Mumbai: The conventional mode of payments may soon be a thing of the past with the increase in the number of users making m-payments, globally.
The number of users making payments through their mobile phones worldwide is expected to be more than 190 million by 2012, a global research firm said.
“We predict that the number of mobile payment users will reach more than 190-million in 2012, representing more than 3% of total mobile users worldwide and attaining a level at which it will be considered “mainstream”, the global information and technology research and advisory firm Gartner said.
Mobile payment would take three years to hit the mainstream market because of low-user awareness and varying needs of the different markets, it said.
“The market will see fragmentation in both technologies and business models, meaning that services need to be adapted for individual markets--even when deployed with the same partners--and that long lead times will be needed for deployment,” Gartner said.
This, together with the time required for creating user awareness, leads Gartner to believe that mobile payment is at least three years away from entering the mainstream market.
The number of mobile payment users worldwide will total 73.4 million in 2009, up 70.4% from 2008 when there were 43.1 million users, Gartner said.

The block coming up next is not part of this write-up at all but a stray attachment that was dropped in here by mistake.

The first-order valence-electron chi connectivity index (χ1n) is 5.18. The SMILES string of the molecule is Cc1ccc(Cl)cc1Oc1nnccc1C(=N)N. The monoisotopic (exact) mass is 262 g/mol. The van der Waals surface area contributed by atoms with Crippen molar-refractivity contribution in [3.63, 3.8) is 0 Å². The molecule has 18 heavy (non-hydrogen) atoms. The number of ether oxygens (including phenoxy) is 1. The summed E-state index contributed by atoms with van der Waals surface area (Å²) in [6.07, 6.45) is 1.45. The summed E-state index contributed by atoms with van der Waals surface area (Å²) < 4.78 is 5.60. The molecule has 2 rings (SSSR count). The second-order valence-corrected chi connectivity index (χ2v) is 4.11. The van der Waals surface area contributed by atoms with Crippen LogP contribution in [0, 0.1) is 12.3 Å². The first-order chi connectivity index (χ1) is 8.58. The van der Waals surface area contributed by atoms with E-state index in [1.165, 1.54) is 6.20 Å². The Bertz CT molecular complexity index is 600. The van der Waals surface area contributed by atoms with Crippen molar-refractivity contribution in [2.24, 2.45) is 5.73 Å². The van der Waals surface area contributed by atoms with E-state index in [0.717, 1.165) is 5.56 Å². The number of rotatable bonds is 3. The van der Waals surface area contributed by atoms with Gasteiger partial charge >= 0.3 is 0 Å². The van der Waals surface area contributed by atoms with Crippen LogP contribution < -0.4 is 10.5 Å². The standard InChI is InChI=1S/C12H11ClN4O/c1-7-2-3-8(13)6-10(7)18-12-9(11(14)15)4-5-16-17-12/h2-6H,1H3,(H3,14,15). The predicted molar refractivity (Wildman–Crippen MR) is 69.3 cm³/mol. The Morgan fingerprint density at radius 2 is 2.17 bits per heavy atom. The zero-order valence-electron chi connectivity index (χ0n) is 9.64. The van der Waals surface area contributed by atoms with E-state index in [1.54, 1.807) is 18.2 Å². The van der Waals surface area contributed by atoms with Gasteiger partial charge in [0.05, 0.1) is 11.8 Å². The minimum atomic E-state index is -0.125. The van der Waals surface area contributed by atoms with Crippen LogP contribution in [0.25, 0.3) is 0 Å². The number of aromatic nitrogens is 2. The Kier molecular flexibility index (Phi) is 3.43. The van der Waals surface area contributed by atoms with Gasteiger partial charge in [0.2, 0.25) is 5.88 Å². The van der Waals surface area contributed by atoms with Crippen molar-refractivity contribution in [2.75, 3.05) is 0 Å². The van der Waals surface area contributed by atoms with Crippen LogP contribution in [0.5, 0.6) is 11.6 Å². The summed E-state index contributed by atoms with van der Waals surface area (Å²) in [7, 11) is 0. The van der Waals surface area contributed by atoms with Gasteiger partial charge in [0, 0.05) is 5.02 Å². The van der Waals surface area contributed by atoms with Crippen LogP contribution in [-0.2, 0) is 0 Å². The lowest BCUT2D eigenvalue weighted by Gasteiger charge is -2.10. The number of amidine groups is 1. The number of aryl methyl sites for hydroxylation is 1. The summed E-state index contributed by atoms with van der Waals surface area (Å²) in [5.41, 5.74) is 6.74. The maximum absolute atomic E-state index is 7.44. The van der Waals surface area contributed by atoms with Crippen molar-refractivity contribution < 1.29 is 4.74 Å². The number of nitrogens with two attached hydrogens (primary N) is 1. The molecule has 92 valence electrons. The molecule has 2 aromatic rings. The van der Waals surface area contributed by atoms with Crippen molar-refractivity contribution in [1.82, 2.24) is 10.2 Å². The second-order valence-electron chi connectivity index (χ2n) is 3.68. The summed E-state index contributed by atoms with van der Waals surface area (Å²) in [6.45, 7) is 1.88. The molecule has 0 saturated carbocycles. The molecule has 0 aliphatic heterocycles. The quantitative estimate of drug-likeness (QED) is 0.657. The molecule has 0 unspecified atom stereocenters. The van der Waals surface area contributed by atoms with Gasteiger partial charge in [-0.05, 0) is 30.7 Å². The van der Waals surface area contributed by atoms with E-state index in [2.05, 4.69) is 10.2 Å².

In terms of both number of users and transaction volumes, Asia-Pacific and Japan would maintain a larger share of the market through 2012, Gartner said.
By the year-end, there would be an increase of 70.4% in mobile payment users across the world compared to 43.1 million in 2008, the research firm said.
“Momentum in mobile payment market gathered further in 2008 with a number of high-profile launches of mobile-money transfer services in multiple markets, participation of major global institutions in near-field communication (NFC) payment trials, as well as payment solutions entering market,” Gartner’s research director Sandy Shen said.
However, at the same time, security concerns, an inadequate ecosystem and undefined areas in banking regulations remain challenges for mobile payment, Shen said.
Mobile payment is a mode of payment for a product or service using mobile technology such as a short message service (SMS), wireless application protocol (WAP), unstructured supplementary service data (USSD) and NFC.
It includes transactions that use banking instruments such as cash, bank accounts or debit and credit cards, as well as non-carrier stored value accounts, such as travel cards, gift cards or Paypal.
It does not include transactions that use mobile operators’ billing systems, such as purchase of mobile content or telebanking by mobile to the service center via an interactive voice response (IVR) system